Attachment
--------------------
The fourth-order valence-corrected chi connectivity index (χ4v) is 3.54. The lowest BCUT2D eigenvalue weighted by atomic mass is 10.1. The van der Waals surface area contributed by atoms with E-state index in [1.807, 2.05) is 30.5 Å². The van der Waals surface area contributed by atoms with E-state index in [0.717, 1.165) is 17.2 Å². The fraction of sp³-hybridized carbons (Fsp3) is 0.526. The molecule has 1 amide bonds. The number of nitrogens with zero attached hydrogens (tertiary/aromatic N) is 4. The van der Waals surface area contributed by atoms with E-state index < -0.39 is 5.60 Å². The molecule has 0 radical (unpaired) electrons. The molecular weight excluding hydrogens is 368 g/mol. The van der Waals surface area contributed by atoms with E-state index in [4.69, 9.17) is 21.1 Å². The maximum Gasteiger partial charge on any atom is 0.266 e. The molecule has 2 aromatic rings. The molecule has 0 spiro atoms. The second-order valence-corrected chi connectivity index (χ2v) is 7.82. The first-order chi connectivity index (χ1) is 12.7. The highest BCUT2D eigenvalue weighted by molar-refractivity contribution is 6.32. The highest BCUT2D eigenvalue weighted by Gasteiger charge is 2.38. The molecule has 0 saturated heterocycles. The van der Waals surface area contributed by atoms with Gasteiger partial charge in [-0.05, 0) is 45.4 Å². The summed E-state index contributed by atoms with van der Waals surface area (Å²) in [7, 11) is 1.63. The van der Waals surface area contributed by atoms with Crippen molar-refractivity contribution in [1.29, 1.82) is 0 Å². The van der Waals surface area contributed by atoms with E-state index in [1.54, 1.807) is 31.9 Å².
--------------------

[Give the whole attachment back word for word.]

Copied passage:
The fourth-order valence-corrected chi connectivity index (χ4v) is 3.54. The lowest BCUT2D eigenvalue weighted by atomic mass is 10.1. The van der Waals surface area contributed by atoms with E-state index in [1.807, 2.05) is 30.5 Å². The van der Waals surface area contributed by atoms with E-state index in [0.717, 1.165) is 17.2 Å². The fraction of sp³-hybridized carbons (Fsp3) is 0.526. The molecule has 1 amide bonds. The number of nitrogens with zero attached hydrogens (tertiary/aromatic N) is 4. The van der Waals surface area contributed by atoms with E-state index < -0.39 is 5.60 Å². The molecule has 0 radical (unpaired) electrons. The molecular weight excluding hydrogens is 368 g/mol. The van der Waals surface area contributed by atoms with E-state index in [4.69, 9.17) is 21.1 Å². The maximum Gasteiger partial charge on any atom is 0.266 e. The molecule has 2 aromatic rings. The molecule has 0 spiro atoms. The second-order valence-corrected chi connectivity index (χ2v) is 7.82. The first-order chi connectivity index (χ1) is 12.7. The highest BCUT2D eigenvalue weighted by molar-refractivity contribution is 6.32. The highest BCUT2D eigenvalue weighted by Gasteiger charge is 2.38. The molecule has 0 saturated heterocycles. The van der Waals surface area contributed by atoms with Gasteiger partial charge in [-0.05, 0) is 45.4 Å². The summed E-state index contributed by atoms with van der Waals surface area (Å²) in [7, 11) is 1.63. The van der Waals surface area contributed by atoms with Crippen molar-refractivity contribution in [1.29, 1.82) is 0 Å². The van der Waals surface area contributed by atoms with E-state index in [1.54, 1.807) is 31.9 Å².